What is a leader? According to the Merriam-Webster dictionary, a leader is “a person who leads.” If you are thinking that the definition is vague, you are not the only one. In the 21st century, the term ‘leader’ revolves around more than being a person who leads.
So, what does it take to be a good leader? Over the next two articles, I would like to share 5 points based on my experiences as being in student leadership for four years (serving in both senior and junior positions), an executive of the Junior Debate Club, a representative for the Seoul Youth Council, a student editor of the Herald Insight, and being an active leader in many extracurricular activities in general. Although my experiences may be limited, I hope that it can inspire other young citizens to take initiative in leadership roles.
1. Failure is the key to success.
As cliché as it gets, this is something that I had to learn the hard way. Many people, especially younger ones, find it difficult to understand the true meaning behind this common aphorism. If you are prepared for failure, you can achieve greater things. If you try very hard to avoid failure, it is likely that you will not get the results that you want.
Failure does not always equate in devastating consequences like rejection, but can be many things on different levels. For example, while I served as the Senior Senator (equivalent to a ‘President’ position), my position was jeopardized early in the year for ‘abuse of power.’ I was charged of abusing my power for not knowing proper manual/code of conduct as I have asked two teachers to excuse two students out of class for a meeting. I was charged twice of helping my partner do her work in sending delayed emails as it was ‘beyond my duty.’ This ‘failure’ resulted in me always clarifying, following up on matters, and made myself fully aware of the powers and duties of my positions I was entitled to.
I have lost in two consecutive elections to the same opponent for the same position of Class President. It was an utter disappointment and I was frustrated that I could not change the matters I saw that needed to be addressed in my opponent’s first year in office. However, what I realized in this process was that my election pledge was not what the students were feeling and wanted. My peers voted on a person who wanted to maintain the status quo. It became clear to me that I needed to change my perspective in matching what the students believed needed to be addressed as the President is the representative of the students.
No matter how big or small you fail, if you make the most out of it, the experience and what you take out of it will make you grow as a leader.
2. Surround yourself with “good” people
Growing up under a Western education, the number one thing English teachers stressed was to not use the word “good.” So why do I use it now? It is because good people means many things. They do not limit to your adherents, instead they may be your critics, rivals, mentors, and mentees. People that are supportive of you are people that want you to succeed and will agree with you under any circumstances. However, they can hurt you in the long run. Instead, surround yourself with a decent balance of critics and opposition as they will strengthen you and make you accomplish even greater things.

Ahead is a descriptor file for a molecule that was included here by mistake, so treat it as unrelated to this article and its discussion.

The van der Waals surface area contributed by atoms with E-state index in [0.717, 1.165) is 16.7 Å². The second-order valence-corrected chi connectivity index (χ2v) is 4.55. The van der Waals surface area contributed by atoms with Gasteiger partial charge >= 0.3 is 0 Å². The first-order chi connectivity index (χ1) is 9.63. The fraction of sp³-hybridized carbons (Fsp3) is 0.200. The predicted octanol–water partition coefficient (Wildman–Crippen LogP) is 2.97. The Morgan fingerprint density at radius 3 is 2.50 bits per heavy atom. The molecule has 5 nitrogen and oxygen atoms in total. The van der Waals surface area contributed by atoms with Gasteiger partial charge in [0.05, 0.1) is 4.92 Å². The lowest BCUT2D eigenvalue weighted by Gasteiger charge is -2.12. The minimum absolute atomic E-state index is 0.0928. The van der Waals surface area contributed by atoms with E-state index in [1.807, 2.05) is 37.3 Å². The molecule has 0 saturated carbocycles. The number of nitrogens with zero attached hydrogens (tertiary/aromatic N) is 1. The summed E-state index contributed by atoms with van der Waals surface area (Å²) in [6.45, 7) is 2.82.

Your rivals will be better at some things than you are and have qualities that many people respect. To some extent, knowing what you lack and the willingness to learn will set you apart from other leaders. People who challenge your ideas and thoughts, give a different insight to the matter at hand are the people you should listen more to. Seek help and advice from mentors and mentees. Mentors will support you, guide you, and set you on the right direction as they have all done it before you.
Seek help and learn from your mentees. Having a strong relationship with your mentees is important. As I was leading the Junior Debate Club in the last school year, the biggest thing I have felt was that I learned so much from young middle school students. Typically, people would imagine that it is always the mentee learning from the mentor. However, as I was leading the club, I can confidently state otherwise. The students’ dedication, enthusiasm, and passion for the matters debated were contagious and made me realize the power of debating.
Having a balance in life is important. Surrounding yourself with a balance of supporters, critics, and resourceful people will allow you to make the best decisions in given situations.
Stay tuned for the next segment to read more.
Grade (rising) 10th
Seoul Foreign School
Jason Whang email@example.com
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